Book Review: The Immortalists by Chloe Benjamin

The Immortalists

My rating: 5 of 5 stars 

Release Date: January 9, 2018

I am so, so excited. This book is being released TOMORROW!

Thank you to Edelweiss, Putnam Books, and Chloe Benjamin for the privilege of previewing this book in exchange for an honest review.

Chloe Benjamin’s The Immortalists is the story of the Gold children, who are the offspring of Jewish immigrants, and their visit to a “fortune teller” one hot and sticky summer day in New York City in the summer of 1969.

Usually, fortune tellers predict information about a person’s life, give advice about personal matters or address evil matters or curses. But this fortune teller is very different. She tells each customer their date of death.

Immortalists 1For Varya – 13 years old, Daniel – 11 years old, Klara – 9 years old, and Simon – 7 years old, a few minutes with the fortune teller has lasting effects, changing the course of each sibling’s trajectory in life and dominating how their lives end.

Immortalists 2

This unique book really stands out like a blinking beacon in the sea of literary fiction. The premise is fascinating. I read this book over 3 nights. When I was not reading this book, I spent time thinking about each sibling, the decisions that they made, and the resulting outcomes. How different their lives would end up if they chose different paths.

Immortalists 3

What I loved about this book:

The thought provoking premise. I was constantly thinking about this book when I was not reading it because of the philosophical questions that it generated about destiny, fate, love, family, parent relationships, sibling relationships and religion. What would you do if you discovered your date of death? Would you believe the fortune teller? Would you fight the prediction, or would it become your destiny? Would you change how your live your life, knowing when it might end? Death is an unknown topic that fascinates everyone. I was asking my spouse, my work colleagues, my relatives, and my children to get their perspective on these questions. It spurred many interesting conversations, even with my school-age children.

The family story. I love stories about complicated families and their ups and downs. Family dynamics are constantly shifting as time progresses. The parent and sibling relationships in this book are very relatable. We love our family, but they can get on our last nerve. They know our strengths, faults, and foibles. They can be our biggest supporter and ally, or an enemy. This book reminds us that family is always such as important aspect of one’s life, especially at times of crisis and dark moments, and that keeping big secrets from your family is never a good thing.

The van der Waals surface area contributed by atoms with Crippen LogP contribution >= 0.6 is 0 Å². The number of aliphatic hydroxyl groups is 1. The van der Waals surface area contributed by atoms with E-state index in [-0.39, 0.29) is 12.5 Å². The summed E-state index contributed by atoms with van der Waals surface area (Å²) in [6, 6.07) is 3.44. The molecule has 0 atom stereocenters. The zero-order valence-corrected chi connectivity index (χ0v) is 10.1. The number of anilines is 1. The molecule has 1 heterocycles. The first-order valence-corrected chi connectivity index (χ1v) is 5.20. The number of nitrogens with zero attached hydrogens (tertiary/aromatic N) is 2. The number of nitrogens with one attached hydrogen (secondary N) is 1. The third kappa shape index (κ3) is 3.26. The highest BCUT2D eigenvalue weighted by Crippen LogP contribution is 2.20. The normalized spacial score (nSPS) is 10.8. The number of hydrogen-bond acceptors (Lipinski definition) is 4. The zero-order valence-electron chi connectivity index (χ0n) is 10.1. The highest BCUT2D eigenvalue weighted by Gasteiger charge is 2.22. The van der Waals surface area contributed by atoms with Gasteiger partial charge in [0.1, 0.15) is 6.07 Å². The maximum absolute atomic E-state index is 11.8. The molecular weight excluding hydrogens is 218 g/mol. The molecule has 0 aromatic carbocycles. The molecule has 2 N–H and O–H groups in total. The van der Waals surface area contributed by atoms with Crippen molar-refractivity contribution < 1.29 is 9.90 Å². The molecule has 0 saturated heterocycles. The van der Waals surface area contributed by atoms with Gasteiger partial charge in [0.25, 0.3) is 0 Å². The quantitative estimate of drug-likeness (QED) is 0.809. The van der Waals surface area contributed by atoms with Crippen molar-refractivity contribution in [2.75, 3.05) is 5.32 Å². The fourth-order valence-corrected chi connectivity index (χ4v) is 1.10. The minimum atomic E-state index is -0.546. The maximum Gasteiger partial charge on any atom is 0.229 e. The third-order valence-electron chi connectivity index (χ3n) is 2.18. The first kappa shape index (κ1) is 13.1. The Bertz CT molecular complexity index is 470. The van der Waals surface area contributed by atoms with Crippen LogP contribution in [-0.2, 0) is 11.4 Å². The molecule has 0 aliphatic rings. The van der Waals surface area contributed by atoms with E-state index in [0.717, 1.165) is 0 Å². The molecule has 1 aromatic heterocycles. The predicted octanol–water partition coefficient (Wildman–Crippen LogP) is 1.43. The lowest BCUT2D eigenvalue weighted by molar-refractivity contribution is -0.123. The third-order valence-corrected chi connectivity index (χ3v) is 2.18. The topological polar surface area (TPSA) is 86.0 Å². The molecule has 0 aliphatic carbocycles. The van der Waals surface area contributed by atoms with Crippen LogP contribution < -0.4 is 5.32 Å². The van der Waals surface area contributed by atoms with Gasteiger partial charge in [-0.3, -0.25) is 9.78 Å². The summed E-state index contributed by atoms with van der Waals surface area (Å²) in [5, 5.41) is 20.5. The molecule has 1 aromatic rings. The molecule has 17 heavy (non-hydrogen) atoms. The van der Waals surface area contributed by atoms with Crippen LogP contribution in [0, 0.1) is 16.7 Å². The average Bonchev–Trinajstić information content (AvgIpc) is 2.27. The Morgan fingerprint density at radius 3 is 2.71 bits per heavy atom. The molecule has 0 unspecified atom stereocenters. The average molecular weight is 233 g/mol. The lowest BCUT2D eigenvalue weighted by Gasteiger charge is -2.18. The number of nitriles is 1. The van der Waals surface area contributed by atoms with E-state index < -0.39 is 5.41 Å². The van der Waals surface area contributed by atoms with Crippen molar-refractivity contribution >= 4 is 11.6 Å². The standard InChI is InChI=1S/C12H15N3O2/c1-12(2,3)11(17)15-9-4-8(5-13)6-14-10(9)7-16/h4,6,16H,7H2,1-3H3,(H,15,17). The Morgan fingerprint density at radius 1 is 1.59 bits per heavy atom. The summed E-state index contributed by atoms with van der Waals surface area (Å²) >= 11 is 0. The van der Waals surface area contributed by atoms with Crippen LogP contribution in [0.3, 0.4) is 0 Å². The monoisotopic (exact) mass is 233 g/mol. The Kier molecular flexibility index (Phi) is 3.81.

The structure. The book is divided into 4 sections, one for each sibling, so the reader spends about a quarter of the book with each of them as the main POV’s perspective. Chloe Benjamin tells a unique and insightful story about each sibling, and how that fateful day with the fortune teller impacts Simon, Klara, Daniel and Varya in so many different ways.

Historical aspects. There are many references to historical events and pop culture. Summer of Love, drugs, the Stonewall riots, the 80s AIDS epidemic, the start of magic in Las Vegas, post 9/11 references, and the advanced medicines to treat today’s diseases.

Beautiful writing. Chloe Benjamin takes controversial topics such as religion, fate, destiny, and magic, and tackles them through relatable, conflicted characters with descriptive emotions that allow the reader to feel what each character is going through. Chloe Benjamin’s writing made me feel like I really knew these people.

The settings. I loved the many settings, especially in New York City, Las Vegas, and San Francisco.

The *only* ding (drawback) that I have on the book are the few gay sex scenes in one sibling’s section that were a tad too descriptive for me personally so I skipped them. Aside from this, I feel that this book is a strong candidate for being studied in high school literature classes due to its philosophical questions, complex themes and the colorful discussion that will result.

Side note: This book has already been optioned for a TV series!

11 thoughts

Leave a Reply

Please log in using one of these methods to post your comment: Logo

You are commenting using your account. Log Out /  Change )

Twitter picture

You are commenting using your Twitter account. Log Out /  Change )

Facebook photo

You are commenting using your Facebook account. Log Out /  Change )

Connecting to %s